San Francisco (September 17, 2022)–The Museum of Craft and Design is thrilled to present the premiere of Bull.Miletic: Proxistant Vision, on view from November 19, 2022 to March 19, 2023, featuring work by Bull.Miletic. Bull.Miletic, an artist duo currently based in Oslo, were among the first graduates of the MFA New Genres department at the San Francisco Art Institute and previously made San Francisco their creative home base for over a decade.
Guest curated by Carol Covington, Proxistant Vision is the culmination of Bull.Miletic’s seven-year artistic research project focusing on the proliferation and advancement in aerial, moving-image technologies. It follows the current surge in digital zooming and surveillance infrastructure, such as satellite, remote-sensing operations, and drone cameras. Bull.Miletic defines “proxistance” as the ability to visually capture geography from close-ups (proximity) to overviews (distance) in the same image, most noticeably illustrated by Google Earth’s “digital ride” from a global view to street-level detail.
Proxistant Vision features three robotic video installations: Ferriscope, Venetie 11111100110, and Zoom Blue Dot. Each artwork has its own focus, but all trace the multiple paths and genealogies of the “proxistant” (overview to detail) effect.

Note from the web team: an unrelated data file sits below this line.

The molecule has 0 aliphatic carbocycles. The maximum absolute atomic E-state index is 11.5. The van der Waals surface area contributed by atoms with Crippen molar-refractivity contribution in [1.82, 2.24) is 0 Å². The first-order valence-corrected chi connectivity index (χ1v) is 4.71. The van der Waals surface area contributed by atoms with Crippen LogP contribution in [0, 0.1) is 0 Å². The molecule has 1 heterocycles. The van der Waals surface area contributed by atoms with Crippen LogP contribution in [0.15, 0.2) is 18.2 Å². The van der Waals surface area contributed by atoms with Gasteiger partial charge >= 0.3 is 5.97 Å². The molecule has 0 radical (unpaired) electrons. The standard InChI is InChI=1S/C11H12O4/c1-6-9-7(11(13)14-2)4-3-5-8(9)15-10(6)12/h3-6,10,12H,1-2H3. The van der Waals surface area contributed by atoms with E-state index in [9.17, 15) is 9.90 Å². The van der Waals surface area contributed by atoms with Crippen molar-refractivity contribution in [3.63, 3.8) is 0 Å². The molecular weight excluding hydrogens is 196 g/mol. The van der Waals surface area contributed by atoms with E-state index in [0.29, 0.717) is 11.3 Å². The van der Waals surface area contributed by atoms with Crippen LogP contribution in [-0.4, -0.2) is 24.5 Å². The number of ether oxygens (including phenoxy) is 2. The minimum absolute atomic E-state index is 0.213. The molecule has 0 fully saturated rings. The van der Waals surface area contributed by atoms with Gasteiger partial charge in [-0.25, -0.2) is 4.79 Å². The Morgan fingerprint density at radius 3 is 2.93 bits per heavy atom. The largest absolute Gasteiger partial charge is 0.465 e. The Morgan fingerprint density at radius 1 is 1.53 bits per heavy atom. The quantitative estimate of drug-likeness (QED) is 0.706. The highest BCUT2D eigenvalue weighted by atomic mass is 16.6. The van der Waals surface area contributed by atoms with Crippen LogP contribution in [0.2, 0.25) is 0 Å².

Bull.Miletic, Ferriscope (1983–2020), prototype installation at Trondheim Art Museum, 2018. Single-channel kinetic video installation.
Single-channel video (black and white, sound), 1-Chip DLP projector, aluminum truss system, custom robotics. Photo courtesy of the artists.
Ferriscope investigates how the visual paradigm of proxistance gains precedence beyond the screen. With this installation, Bull.Miletic investigates the fact that giant observation wheels have been popping up in cities around the world. This trend can be seen as a prime example of how proxistance is inserted into the urban environment as a form of gentrification and to boost real estate. In 2000, the 135-meter-high London Eye (re)launched the interest in large-scale urban observation wheels and propelled a rivaling appetite for ever grander designs on a global scale. As these wheels transport their passengers on circular journeys between detailed close-ups and vertiginous overviews, Bull.Miletic investigates how they participate in the smooth proxistant vision that currently multiplies across the 21st-century mediasphere.
Bull.Miletic, Venetie 11111100110 (1500-2022), video still. Single-channel kinetic video installation.Single-channel video (color, sound),